Abstract: This paper studies the extent to which offers and demands in ultimatum games are consistent with equity theory when there is a joint endowment to be distributed. Using a within-subject design, we also investigate the importance of the bargaining power by comparing the subjects’ behavior in the ultimatum and the no-veto-cost game, which differ in the possible cost of responders rejecting the proposers’ offer. Our findings suggest that proposers are willing to reward responders for their contribution to the joint endowment in any of the two games. As for responders, their behavior is consistent with equity theory only in the no-veto-cost game (in which a rejection is costless for them) when the game is first played. When the no-veto-cost game is played after the ultimatum game, we observe that the responders’ demands usually exceed their contribution to the endowment. Finally, this paper reports evidence that the ultimatum and the no-veto-cost game differ in terms of efficiency and rejection rates.
    Keywords: equity, fairness, bargaining power, ultimatum game, no-veto-cost game, joint production, efficiency, rejection rates.
    JEL: C91 D3 D6 D63
    Date: 2016–07–16
  6. By: Rene Carmona; Jean-Pierre Fouque; Seyyed Mostafa Mousavi; Li-Hsien Sun
    Abstract: We propose a model of inter-bank lending and borrowing which takes into account clearing debt obligations. The evolution of log-monetary reserves of $N$ banks is described by coupled diffusions driven by controls with delay in their drifts. Banks are minimizing their finite-horizon objective functions which take into account a quadratic cost for lending or borrowing and a linear incentive to borrow if the reserve is low or lend if the reserve is high relative to the average capitalization of the system. As such, our problem is an $N$-player linear-quadratic stochastic differential game with delay. An open-loop Nash equilibrium is obtained using a system of fully coupled forward and advanced backward stochastic differential equations. We then describe how the delay affects liquidity and systemic risk characterized by a large number of defaults. We also derive a close-loop Nash equilibrium using an HJB approach.
    Date: 2016–07
  7. By: Jean-Luc Gaffard (Observatoire français des conjonctures économiques)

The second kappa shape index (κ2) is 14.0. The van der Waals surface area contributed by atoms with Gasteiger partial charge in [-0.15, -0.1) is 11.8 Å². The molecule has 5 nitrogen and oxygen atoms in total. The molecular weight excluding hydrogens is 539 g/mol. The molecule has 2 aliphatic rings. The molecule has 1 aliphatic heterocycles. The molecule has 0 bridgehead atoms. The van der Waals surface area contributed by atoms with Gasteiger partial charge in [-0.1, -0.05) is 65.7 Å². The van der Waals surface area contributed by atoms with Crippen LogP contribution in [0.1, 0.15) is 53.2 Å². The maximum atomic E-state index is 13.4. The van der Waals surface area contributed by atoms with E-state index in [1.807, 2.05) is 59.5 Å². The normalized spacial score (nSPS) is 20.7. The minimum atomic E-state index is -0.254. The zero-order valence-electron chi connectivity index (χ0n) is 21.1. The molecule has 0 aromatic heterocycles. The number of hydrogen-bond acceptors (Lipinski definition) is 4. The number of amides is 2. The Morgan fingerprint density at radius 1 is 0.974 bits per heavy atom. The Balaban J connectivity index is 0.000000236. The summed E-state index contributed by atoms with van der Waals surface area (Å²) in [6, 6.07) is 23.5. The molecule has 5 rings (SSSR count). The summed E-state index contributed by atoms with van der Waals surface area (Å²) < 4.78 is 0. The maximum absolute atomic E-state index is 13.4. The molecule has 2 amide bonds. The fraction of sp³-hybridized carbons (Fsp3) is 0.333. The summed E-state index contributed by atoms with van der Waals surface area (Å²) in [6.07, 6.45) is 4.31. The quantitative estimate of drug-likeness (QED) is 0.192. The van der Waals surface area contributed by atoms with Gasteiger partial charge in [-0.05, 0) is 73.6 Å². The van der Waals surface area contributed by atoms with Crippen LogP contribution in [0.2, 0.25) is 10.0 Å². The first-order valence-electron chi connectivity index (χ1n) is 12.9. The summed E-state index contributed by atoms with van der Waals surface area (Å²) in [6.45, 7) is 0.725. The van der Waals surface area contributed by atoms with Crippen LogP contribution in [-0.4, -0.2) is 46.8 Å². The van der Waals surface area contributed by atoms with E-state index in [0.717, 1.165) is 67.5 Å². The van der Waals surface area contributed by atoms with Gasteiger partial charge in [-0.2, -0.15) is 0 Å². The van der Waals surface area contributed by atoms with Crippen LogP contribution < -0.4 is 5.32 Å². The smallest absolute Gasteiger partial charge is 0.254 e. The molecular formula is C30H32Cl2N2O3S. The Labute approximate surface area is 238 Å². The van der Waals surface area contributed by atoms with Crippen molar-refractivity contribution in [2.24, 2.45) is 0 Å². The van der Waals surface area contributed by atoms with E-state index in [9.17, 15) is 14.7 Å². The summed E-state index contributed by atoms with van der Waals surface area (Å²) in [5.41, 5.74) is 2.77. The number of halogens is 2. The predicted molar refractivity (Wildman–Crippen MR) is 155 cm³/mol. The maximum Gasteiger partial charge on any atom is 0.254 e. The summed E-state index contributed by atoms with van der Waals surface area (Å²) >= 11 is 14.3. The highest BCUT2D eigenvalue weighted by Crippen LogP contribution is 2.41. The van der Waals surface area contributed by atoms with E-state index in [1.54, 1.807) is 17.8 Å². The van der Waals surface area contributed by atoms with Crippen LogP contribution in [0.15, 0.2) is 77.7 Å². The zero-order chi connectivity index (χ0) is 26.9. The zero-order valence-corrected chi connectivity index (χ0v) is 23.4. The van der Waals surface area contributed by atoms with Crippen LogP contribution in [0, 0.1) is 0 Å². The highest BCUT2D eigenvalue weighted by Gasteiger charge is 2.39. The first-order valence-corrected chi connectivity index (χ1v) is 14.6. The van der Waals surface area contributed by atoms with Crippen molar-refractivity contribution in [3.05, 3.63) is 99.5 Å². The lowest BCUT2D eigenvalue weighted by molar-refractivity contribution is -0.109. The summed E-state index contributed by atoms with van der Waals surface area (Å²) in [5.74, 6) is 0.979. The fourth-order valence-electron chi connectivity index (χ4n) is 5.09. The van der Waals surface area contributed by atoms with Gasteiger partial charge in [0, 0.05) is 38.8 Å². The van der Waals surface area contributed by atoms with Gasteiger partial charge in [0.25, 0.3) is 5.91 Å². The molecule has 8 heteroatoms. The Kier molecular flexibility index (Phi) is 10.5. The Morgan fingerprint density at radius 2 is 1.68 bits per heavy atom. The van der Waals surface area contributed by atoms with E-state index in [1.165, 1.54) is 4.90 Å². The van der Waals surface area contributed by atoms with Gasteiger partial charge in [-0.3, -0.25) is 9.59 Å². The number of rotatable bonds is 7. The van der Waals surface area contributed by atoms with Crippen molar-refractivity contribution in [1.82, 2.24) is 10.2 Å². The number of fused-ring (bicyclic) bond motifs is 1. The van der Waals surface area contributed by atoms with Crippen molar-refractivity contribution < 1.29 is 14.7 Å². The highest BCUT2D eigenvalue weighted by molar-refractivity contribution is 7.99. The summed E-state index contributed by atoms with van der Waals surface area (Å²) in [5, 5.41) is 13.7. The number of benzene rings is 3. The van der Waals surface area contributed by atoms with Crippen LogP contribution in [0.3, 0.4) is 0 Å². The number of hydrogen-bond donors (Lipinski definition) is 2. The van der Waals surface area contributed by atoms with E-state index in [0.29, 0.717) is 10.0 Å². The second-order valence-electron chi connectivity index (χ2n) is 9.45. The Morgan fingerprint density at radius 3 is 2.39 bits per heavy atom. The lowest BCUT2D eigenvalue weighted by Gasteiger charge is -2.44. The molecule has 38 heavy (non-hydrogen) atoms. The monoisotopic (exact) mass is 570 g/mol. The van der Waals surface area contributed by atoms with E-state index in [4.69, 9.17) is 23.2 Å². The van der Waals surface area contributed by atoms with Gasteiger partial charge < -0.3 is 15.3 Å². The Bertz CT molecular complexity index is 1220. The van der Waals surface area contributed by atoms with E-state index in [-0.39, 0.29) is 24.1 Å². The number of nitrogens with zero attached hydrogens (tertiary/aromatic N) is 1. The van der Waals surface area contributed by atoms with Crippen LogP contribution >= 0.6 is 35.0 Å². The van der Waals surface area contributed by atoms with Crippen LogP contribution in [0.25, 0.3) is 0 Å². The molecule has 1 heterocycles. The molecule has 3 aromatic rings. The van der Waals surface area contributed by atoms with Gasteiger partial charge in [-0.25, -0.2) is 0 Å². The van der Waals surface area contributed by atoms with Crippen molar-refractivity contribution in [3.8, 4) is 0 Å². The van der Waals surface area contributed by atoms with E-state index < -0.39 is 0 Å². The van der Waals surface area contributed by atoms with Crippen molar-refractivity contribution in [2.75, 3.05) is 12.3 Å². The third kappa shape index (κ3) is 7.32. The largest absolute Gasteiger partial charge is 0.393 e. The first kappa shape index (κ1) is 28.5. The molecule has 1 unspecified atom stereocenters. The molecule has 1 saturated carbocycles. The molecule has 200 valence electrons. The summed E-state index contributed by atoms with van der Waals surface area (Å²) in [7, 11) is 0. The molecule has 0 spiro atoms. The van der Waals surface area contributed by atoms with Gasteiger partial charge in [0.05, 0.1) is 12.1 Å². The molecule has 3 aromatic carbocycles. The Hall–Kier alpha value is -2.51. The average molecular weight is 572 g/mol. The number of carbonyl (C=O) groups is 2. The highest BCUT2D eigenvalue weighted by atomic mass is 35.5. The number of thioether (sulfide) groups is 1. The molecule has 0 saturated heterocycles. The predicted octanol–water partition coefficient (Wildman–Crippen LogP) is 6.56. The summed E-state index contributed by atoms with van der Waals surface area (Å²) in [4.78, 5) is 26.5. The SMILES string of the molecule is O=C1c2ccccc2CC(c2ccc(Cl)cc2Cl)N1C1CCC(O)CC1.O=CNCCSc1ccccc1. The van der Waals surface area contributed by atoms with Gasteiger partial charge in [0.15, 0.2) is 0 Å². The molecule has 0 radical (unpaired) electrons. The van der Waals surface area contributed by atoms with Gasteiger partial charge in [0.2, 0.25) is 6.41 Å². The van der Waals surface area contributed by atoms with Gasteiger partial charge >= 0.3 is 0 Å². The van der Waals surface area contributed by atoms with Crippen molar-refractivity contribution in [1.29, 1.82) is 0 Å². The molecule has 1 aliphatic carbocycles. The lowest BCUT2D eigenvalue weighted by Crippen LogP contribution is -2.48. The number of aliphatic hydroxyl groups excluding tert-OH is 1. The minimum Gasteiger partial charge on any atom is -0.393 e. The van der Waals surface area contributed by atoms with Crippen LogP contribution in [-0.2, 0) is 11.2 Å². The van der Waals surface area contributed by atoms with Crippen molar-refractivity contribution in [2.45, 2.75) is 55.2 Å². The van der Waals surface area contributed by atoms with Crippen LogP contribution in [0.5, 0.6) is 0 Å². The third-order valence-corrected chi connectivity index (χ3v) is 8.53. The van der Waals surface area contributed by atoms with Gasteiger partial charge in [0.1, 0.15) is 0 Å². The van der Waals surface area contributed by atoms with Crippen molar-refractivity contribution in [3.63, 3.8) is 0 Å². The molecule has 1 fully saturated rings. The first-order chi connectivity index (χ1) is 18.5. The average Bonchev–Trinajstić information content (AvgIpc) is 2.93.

Abstract: L’Union Européenne et plus particulièrement la zone euro se sont construites au cours du dernier quart de siècle en appliquant une doctrine économique articulée autour de deux principes : la flexibilité des marchés de biens et du travail, la neutralité monétaire et budgétaire de l’action publique. C’est à un recul de la souveraineté des Etats auquel l’on a ainsi assisté au nom d’une certaine vision du libéralisme. Cette évolution institutionnelle est emblématique du paradoxe de la mondialisation (Rodrik 2011) qui veut que, faute d’un gouvernement mondial, la mondialisation des échanges requière une action des Etats réduite à l’application de règles intangibles édictées par la doctrine au détriment de la démocratie et des arbitrages que celle‐ci implique. Il n’y aurait pas d’alternative autre que le repli à l’abri des frontières nationales permettant éventuellement de sauvegarder le principe démocratique mais au détriment de l’expansion des échanges et, possiblement, de la croissance. Pourtant, la question de la souveraineté comme celle du libéralisme ne sauraient être tranchées aussi facilement. Un débat existe qui conduit à considérer qu’une alternative au modèle du moment est possible qui rétablit les Etats dans leurs prérogatives sans qu’il faille renoncer aux bénéfices de la mondialisation.
    Keywords: Liberalisme; Politique économique
    JEL: P1 P16 P17
    Date: 2016–07
  8. By: Olivier Accominotti; David Chambers
    Abstract: This article explores the risks and returns to currency speculation during the 1920s and 1930s. We study the performance of two well-known technical trading strategies (carry and momentum) and compare them with that of a fundamentals-based trader: John Maynard Keynes. Technical strategies were highly profitable during the 1920s and even outperformed Keynes. In the 1930s, however, both technical strategies and Keynes performed relatively poorly. While our results reveal the existence of profitable opportunities for currency traders in the interwar years, they suggest that such profits were necessary compensation for enduring the substantial risks that all strategies entailed.
    Keywords: carry; momentum; foreign exchange; currency markets; currency crises
    JEL: F31 G14 G15 N22 N24
    Date: 2016–05–18